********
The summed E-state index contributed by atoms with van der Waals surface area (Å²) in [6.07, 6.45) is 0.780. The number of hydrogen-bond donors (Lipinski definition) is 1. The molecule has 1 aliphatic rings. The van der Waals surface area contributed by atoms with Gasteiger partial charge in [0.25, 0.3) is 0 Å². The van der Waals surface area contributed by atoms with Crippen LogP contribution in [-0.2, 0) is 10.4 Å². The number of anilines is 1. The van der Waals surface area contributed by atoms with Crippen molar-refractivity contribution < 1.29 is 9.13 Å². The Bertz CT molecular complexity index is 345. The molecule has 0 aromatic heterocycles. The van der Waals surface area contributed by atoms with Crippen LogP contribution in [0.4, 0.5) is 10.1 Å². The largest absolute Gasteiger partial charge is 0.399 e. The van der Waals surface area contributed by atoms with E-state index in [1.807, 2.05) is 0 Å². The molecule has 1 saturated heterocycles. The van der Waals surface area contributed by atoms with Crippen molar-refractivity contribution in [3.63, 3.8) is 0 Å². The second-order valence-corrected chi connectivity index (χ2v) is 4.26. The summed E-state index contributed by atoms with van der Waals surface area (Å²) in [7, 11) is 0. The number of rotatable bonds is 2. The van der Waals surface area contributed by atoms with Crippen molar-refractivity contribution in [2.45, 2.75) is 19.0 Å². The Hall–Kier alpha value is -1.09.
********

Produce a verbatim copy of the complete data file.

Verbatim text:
The summed E-state index contributed by atoms with van der Waals surface area (Å²) in [6.07, 6.45) is 0.780. The number of hydrogen-bond donors (Lipinski definition) is 1. The molecule has 1 aliphatic rings. The van der Waals surface area contributed by atoms with Gasteiger partial charge in [0.25, 0.3) is 0 Å². The van der Waals surface area contributed by atoms with Crippen LogP contribution in [-0.2, 0) is 10.4 Å². The number of anilines is 1. The van der Waals surface area contributed by atoms with Crippen molar-refractivity contribution < 1.29 is 9.13 Å². The Bertz CT molecular complexity index is 345. The molecule has 0 aromatic heterocycles. The van der Waals surface area contributed by atoms with Crippen LogP contribution in [0.4, 0.5) is 10.1 Å². The largest absolute Gasteiger partial charge is 0.399 e. The van der Waals surface area contributed by atoms with E-state index in [1.807, 2.05) is 0 Å². The molecule has 1 saturated heterocycles. The van der Waals surface area contributed by atoms with Crippen molar-refractivity contribution in [3.63, 3.8) is 0 Å². The second-order valence-corrected chi connectivity index (χ2v) is 4.26. The summed E-state index contributed by atoms with van der Waals surface area (Å²) in [7, 11) is 0. The number of rotatable bonds is 2. The van der Waals surface area contributed by atoms with Crippen molar-refractivity contribution in [2.45, 2.75) is 19.0 Å². The Hall–Kier alpha value is -1.09.